31/12/10 -- EU wheat closed 2010 on another bright note with Jan London wheat up GBP1.15 to GBP199.00/tonne, and new crop Nov GBP1.00 higher at GBP170.50/tonne. Jan Paris wheat rose EUR4.50 to EUR252.50/tonne and Nov was up EUR3.25 to EUR223.75/tonne.
Not to be outdone, Paris corn closed with Jan EUR6.00 higher at EUR235.00/tonne, whilst Feb Paris rapeseed rose EUR1.00 to EUR497.25/tonne. In a nutshell, just about everything closed at or very close to lifetime contract highs, with all front months at or very close to historic spot month highs.
Overall front month London wheat rose a stunning 87% on the year, with Paris wheat even bettering that slightly with a 92% gain. For the record, the spot low for London wheat was on March 12th at GBP92.25/tonne, we've risen 116% since then when barley all over Europe was pouring into intervention.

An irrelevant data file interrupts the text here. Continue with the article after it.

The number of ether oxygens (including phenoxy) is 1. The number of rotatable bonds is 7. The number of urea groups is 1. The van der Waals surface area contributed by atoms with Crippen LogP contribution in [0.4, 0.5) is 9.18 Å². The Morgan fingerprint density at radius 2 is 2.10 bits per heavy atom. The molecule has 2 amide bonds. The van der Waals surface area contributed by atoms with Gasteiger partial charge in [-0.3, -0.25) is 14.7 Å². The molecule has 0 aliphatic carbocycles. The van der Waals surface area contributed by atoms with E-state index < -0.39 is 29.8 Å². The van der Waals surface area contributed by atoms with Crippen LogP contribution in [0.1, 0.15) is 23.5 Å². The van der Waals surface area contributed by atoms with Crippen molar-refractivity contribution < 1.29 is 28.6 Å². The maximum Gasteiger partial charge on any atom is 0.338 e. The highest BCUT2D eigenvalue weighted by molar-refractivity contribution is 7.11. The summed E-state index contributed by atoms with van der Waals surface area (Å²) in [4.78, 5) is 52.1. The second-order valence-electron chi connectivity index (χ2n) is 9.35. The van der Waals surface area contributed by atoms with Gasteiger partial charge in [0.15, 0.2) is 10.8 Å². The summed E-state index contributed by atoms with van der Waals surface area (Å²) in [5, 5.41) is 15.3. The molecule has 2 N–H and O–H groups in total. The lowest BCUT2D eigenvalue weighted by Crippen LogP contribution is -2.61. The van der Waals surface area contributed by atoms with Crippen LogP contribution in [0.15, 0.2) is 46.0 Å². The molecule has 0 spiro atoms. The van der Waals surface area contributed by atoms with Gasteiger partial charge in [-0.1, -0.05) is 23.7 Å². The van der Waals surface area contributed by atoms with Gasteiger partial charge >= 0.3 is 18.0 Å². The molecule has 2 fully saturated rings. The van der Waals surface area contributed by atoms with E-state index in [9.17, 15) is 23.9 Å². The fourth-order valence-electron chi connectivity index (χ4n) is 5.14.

Safe to say that it's been a truly astonishing year. Traders will be glad of the break to attempt to take stock and attempt to decide where do we go from here when they regroup next week.
Tight European old crop stocks will dominate their thoughts, in the wake of continued strong demand with fully half a marketing year still remaining before those reserves can be replenished.
Output prospects for 2011 look set to remain uncertain for some time yet amongst many of the major producing nations such as the US, China and Russia.
The latter has said today that it will begin selling off it's near 10 MMT of intervention grain stocks at the rate of 400,000-500,000 MT/month starting in January.
That should help see them through until next summer, but leaves them extremely vulnerable should they have another harvest disaster next year.
Best wishes for a happy, healthy and prosperous 2011. Nogger.
31/12/10 -- We seem set for a quiet subdued shortened trading day, unsurprisingly. Whatever book-squaring needed doing will largely already have been done, offices will be short staffed and everyone will be looking to knock off early.